Before investing in a nonprofit, funders need to have a thorough understanding of the organization’s capacities—an assessment which should encompass everything from financial management to personnel to the execution of programs. There’s a reason more and more funders are providing capacity-building support to their nonprofit partners: When organizations are capable of deploying resources more efficiently, tracking performance, managing personnel, and maintaining a healthy culture, they’ll be more effective and less susceptible to risk.

Funders should be especially interested in security and stability on nonprofit leadership teams, diversity, and expertise among the staff, the relationship between staff and leadership, how sustainably the organization has been able to scale, the organization’s financial health, and how long it has been in operation. Considering many of the problems endemic to the sector, from a lack of revenue to insufficient cash reserves, it’s no wonder that funders increasingly are creating or funding programs that hire third-party experts to provide grantees with training in capacity building. Many funders also offer assistance to help nonprofits improve their internal capacities before they become eligible for funding, or after funding as part of their ongoing partnership.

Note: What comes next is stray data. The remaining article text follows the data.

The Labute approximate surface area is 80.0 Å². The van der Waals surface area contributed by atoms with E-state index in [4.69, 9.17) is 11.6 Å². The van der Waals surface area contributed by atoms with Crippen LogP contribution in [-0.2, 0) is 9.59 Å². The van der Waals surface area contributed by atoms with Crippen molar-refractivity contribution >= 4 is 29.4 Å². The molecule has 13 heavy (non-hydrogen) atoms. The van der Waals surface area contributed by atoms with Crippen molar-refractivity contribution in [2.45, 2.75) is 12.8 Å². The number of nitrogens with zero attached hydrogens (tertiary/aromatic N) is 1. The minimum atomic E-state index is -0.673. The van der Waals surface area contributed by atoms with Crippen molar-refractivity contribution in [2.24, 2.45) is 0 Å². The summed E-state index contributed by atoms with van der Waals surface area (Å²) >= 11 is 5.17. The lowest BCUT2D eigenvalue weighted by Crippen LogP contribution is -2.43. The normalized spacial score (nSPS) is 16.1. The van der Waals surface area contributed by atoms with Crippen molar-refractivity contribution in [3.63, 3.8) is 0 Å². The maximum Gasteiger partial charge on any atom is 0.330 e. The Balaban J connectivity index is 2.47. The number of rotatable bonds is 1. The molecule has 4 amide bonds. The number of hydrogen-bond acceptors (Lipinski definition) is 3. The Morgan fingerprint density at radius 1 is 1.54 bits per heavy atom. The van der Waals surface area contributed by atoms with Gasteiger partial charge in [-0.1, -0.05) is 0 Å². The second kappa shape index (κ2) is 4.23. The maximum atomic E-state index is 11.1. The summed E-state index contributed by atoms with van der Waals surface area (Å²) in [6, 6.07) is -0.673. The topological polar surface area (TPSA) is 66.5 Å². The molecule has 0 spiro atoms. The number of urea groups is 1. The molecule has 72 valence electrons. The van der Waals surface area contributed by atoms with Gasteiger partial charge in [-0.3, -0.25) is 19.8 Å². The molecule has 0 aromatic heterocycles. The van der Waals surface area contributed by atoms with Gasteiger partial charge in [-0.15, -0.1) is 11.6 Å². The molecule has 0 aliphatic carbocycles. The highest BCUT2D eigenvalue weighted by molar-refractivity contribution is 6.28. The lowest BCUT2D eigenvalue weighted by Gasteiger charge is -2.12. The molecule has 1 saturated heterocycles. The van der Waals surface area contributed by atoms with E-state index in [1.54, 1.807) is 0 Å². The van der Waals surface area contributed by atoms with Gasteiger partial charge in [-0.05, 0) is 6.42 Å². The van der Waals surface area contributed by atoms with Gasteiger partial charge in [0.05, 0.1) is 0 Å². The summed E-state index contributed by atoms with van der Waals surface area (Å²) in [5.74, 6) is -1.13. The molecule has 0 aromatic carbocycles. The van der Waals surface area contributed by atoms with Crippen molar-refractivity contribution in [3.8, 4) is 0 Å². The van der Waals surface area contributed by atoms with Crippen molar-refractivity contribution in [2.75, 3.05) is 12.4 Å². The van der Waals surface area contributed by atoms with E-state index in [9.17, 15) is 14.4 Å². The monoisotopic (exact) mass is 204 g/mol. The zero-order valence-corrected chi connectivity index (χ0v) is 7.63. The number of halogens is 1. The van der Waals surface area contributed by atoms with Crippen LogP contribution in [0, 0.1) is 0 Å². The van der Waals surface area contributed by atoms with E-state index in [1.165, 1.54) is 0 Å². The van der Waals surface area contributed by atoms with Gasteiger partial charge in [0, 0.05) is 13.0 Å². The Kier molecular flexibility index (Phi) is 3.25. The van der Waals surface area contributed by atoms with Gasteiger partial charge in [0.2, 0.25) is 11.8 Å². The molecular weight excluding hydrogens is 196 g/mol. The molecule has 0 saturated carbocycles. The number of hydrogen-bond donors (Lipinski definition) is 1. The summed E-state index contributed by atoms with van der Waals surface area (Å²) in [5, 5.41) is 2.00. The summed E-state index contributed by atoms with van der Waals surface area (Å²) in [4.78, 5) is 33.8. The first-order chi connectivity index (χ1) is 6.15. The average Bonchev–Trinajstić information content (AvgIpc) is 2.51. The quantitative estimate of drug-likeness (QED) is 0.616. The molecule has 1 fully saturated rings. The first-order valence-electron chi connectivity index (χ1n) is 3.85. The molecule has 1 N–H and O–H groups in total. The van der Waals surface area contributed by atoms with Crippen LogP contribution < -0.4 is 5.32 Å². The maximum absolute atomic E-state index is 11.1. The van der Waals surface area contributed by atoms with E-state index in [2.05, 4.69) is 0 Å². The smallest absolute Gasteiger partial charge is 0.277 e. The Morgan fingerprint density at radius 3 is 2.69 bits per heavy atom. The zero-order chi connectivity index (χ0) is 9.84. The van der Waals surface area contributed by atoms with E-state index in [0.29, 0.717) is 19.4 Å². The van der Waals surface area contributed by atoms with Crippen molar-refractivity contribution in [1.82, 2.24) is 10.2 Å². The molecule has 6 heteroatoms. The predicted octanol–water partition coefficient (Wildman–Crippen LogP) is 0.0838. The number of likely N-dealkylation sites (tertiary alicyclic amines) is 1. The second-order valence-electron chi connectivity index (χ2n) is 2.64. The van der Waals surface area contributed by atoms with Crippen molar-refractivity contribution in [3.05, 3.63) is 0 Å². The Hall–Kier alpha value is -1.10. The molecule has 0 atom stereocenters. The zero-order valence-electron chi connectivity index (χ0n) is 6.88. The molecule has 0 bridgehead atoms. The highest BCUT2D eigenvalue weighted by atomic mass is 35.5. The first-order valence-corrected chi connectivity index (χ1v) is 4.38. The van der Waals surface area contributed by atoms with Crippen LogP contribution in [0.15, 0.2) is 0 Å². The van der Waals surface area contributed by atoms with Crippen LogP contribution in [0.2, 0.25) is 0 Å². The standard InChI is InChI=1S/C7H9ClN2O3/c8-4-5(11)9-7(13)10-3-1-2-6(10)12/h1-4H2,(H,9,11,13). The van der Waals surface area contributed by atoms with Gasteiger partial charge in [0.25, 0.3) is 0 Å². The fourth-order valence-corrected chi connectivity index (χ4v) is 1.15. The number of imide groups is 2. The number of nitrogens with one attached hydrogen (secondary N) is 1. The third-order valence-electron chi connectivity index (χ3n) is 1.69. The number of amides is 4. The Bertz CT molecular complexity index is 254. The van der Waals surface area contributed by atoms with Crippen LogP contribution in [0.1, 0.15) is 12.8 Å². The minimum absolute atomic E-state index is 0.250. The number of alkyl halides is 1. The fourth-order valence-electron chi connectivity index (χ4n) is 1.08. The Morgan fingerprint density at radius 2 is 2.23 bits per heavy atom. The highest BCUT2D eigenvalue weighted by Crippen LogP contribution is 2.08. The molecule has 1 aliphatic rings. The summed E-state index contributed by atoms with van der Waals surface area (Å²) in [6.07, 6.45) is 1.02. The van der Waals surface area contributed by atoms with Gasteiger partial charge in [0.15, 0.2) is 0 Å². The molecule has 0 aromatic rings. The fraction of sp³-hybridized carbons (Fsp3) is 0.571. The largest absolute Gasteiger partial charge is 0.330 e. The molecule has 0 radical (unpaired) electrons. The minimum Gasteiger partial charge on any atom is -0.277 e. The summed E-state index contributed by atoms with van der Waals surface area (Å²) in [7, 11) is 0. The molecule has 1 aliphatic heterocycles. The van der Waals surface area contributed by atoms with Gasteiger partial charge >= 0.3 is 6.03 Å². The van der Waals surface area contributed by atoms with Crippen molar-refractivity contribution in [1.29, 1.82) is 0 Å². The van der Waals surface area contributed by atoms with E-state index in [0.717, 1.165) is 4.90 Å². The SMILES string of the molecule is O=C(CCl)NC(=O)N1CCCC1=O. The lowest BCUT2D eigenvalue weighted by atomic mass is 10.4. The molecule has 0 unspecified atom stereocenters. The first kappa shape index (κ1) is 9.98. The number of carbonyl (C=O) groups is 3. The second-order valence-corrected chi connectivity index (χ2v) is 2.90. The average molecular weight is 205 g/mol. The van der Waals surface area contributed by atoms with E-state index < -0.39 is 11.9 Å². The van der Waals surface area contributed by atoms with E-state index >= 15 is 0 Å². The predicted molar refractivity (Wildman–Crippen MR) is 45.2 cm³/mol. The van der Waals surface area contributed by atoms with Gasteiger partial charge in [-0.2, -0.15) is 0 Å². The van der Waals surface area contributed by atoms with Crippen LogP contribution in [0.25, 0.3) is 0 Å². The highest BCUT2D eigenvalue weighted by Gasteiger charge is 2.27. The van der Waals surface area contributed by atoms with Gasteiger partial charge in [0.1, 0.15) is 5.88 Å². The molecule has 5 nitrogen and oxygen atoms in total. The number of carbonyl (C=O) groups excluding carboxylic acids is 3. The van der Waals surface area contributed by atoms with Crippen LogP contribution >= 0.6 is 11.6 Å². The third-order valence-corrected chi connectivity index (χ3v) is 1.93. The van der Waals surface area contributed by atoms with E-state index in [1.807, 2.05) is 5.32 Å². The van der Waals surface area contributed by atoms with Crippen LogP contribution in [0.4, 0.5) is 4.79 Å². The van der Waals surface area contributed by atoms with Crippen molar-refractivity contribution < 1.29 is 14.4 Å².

When funders are well acquainted with the nonprofits they want to support—from the people running the programs to the infrastructure of support for their staff to the execution of programs—they can confirm that they’re investing in strong and sustainable organizations that will be capable of scaling impact for many years to come.

Outcomes over outputs

Capacity building, culture, and the other elements funders examine when deciding which organizations to fund ultimately converge on one overarching priority: impact. In assessing impact, funders have to go beyond superficial indicators of success and determine whether organizations are making a measurable difference in the communities they serve. Given that a majority of nonprofits say they have no consistent framework for measuring and reporting impact, this is clearly a major issue in the sector that funders can’t afford to ignore.

First, funders have to understand the mission and goals of a nonprofit, which will help them determine if they’re aligned with that mission, whether those goals are being achieved, and, when applicable, the nonprofit’s theory of change and how it’s executing that strategy. Next, funders should prioritize outcomes over outputs. The number of textbooks a nonprofit delivers to a school and the number of hours volunteers spend mentoring or teaching students are outputs, while potential outcomes would be the percentage of students who got on the honor roll, graduated, went to college, helped others in their communities, etc. Nonprofits should be able to provide information about the outcomes they’ve achieved, as well as tell a compelling story about the cohesion between these outcomes and their overall mission.

When funders decide to make an investment in a nonprofit, they have one central goal: to help an effective organization scale its impact. By analyzing the culture, capacities, and outcomes of potential partners, they will simultaneously hold nonprofits accountable and direct their investments toward organizations that are doing the most good in their communities.